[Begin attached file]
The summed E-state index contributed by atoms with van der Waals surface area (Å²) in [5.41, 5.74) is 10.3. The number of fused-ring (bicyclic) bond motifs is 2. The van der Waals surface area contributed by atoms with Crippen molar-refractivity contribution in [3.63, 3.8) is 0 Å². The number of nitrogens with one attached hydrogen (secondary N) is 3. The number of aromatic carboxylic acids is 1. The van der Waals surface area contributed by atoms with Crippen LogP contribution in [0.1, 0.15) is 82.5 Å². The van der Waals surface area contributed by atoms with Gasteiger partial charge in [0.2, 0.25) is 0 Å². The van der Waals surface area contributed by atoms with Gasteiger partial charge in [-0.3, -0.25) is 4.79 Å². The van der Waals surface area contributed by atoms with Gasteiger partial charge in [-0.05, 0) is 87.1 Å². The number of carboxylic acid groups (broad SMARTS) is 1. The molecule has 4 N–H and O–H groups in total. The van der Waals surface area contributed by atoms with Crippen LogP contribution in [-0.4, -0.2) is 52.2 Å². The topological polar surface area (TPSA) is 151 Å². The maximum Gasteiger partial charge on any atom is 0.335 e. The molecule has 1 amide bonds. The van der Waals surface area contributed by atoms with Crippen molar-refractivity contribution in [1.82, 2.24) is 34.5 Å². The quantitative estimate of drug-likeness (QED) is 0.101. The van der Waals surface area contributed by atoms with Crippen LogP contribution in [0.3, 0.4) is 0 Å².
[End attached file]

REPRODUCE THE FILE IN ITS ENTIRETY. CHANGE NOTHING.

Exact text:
The summed E-state index contributed by atoms with van der Waals surface area (Å²) in [5.41, 5.74) is 10.3. The number of fused-ring (bicyclic) bond motifs is 2. The van der Waals surface area contributed by atoms with Crippen molar-refractivity contribution in [3.63, 3.8) is 0 Å². The number of nitrogens with one attached hydrogen (secondary N) is 3. The number of aromatic carboxylic acids is 1. The van der Waals surface area contributed by atoms with Crippen LogP contribution in [0.1, 0.15) is 82.5 Å². The van der Waals surface area contributed by atoms with Gasteiger partial charge in [0.2, 0.25) is 0 Å². The van der Waals surface area contributed by atoms with Gasteiger partial charge in [-0.3, -0.25) is 4.79 Å². The van der Waals surface area contributed by atoms with Gasteiger partial charge in [-0.05, 0) is 87.1 Å². The number of carboxylic acid groups (broad SMARTS) is 1. The molecule has 4 N–H and O–H groups in total. The van der Waals surface area contributed by atoms with Crippen LogP contribution in [-0.4, -0.2) is 52.2 Å². The topological polar surface area (TPSA) is 151 Å². The maximum Gasteiger partial charge on any atom is 0.335 e. The molecule has 1 amide bonds. The van der Waals surface area contributed by atoms with Crippen molar-refractivity contribution in [1.82, 2.24) is 34.5 Å². The quantitative estimate of drug-likeness (QED) is 0.101. The van der Waals surface area contributed by atoms with Crippen LogP contribution in [0.3, 0.4) is 0 Å².